HomeOpinion & AnalysisClimate anxiety and COP26, the world in panic mode

Climate anxiety and COP26, the world in panic mode


By Peter Makwanya

SINCE the world is not keen on taking action on climate impacts, officials meet once again in Glasgow for the annual United Nations Conference of Parties (COP26).

For two weeks, the world will take stock of the global climate action strategies.

With the climate crisis in the public domain, ravaging the landscape and caressing the skies, every nation is overwhelmed hence, the unfolding drama, grandstanding and reactions in role-playing is not surprising. Judging by the current euphoria, one wonders why the world’s environment has degenerated to such an extent. We live in a poisoned world that requires not only spiritual healing, but cleansing.

Sometimes developing countries forget that they are required to adapt faster as they are faced with so many climate complexities. The idea of always saying, developing countries haven’t contributed much in terms of emissions resulting in global warming do not make them serious and proactive stakeholders besides being perennial crybabies. Their burden of coping with the effects of climate change should be matched with commitment and motivation to achieve resilience.

What is more surprising is that developing countries are always pushing for bailouts, they do not talk about corruption, abuse of funds, natural resources and human rights and think the world is blind. Yes, developing countries are doing little to contribute to the climate crisis, but they also need to demonstrate that they are accountable, innovative and think outside the realm of donated climate finances.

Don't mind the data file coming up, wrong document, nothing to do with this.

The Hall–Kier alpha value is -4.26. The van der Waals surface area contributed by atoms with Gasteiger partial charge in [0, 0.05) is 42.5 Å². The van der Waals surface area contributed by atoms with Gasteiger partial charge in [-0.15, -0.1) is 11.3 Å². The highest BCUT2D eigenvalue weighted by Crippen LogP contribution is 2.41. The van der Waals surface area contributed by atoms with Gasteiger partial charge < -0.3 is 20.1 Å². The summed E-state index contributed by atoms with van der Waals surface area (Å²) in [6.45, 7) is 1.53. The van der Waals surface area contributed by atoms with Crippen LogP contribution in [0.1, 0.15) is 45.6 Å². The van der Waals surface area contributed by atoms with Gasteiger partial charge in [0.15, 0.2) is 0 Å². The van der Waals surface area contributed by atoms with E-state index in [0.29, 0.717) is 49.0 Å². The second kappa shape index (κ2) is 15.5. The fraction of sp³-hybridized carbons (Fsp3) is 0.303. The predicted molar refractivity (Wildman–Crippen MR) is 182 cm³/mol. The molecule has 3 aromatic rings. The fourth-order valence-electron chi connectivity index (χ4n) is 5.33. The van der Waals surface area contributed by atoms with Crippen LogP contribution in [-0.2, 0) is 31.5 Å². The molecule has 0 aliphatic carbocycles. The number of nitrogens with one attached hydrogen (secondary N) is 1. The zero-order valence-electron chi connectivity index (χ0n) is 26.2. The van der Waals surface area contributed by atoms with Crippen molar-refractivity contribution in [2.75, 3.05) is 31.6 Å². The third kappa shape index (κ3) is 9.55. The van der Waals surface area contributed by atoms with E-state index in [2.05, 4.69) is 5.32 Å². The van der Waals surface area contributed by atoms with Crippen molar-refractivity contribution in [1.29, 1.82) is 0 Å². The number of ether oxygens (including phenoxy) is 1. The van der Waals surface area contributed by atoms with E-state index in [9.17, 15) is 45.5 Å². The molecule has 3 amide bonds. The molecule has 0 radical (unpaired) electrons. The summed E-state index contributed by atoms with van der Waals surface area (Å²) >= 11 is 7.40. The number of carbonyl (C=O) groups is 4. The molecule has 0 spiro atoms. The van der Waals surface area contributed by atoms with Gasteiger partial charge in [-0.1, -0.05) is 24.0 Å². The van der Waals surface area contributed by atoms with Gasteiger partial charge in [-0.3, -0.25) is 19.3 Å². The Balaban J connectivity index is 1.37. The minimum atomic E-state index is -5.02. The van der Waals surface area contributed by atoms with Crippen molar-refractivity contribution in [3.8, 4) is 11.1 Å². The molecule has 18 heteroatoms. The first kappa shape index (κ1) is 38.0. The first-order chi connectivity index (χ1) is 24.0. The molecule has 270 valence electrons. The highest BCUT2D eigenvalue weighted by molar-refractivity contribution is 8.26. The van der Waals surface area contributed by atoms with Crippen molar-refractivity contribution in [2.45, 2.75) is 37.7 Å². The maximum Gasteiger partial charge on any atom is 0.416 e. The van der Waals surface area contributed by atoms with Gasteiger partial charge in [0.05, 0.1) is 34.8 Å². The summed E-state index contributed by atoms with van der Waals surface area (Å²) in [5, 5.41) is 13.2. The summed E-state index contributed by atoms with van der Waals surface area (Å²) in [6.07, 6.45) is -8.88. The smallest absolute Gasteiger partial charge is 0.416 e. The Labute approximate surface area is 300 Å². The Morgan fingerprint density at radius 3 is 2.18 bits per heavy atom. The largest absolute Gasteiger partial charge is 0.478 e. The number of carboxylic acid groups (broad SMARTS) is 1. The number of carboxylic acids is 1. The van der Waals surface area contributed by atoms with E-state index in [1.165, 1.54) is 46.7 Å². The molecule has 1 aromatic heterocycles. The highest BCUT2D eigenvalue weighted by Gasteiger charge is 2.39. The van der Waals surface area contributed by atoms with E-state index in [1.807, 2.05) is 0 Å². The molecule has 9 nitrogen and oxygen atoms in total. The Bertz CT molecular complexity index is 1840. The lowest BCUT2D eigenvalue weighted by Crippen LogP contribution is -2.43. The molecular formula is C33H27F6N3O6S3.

While rich polluting nations are at fault for releasing too much carbon into the atmosphere, developing countries should be transparent in the manner in which they use donor funds towards mitigation and resilience building. Developing countries need to work hard to improve their low adaptive capacities and high vulnerabilities.

Developing countries’ levels of climate paradox is nauseating and it is high time they attended to glaring structural gaps and lack of seriousness. Going to Glasgow in large numbers is not the seriousness that the world would love to see. The euphoria of travelling should be matched with resilience efforts on the ground.

Yes, they may rush to COP26 in their dozens, but when they come back, the first thing to greet them will be their poor resilience-building efforts.

Unfolding events spell out glaring climate gaps, omissions and emissions the world has never witnessed. While COP26 is procedural as a climate ritual, Glasgow has become a place of choice not entirely for the love of climate, but otherwise. It has also become a place where overnight climate heroes have been hatched and readied to foreground pretence and background nothing, but the whole truth so that it shall never come out of their bag of poli-tricks.

When it is time for real action in individual countries, climate change is handled like it never exists or just like any other phenomenon, but when gatherings such as COP26 approach, no one wants to be left behind. Everyone wants to be seen to be climate relevant. Climate change planning should be ongoing, assuring, human-specific and needs-driven not sporadic, haphazard or absolute nothing.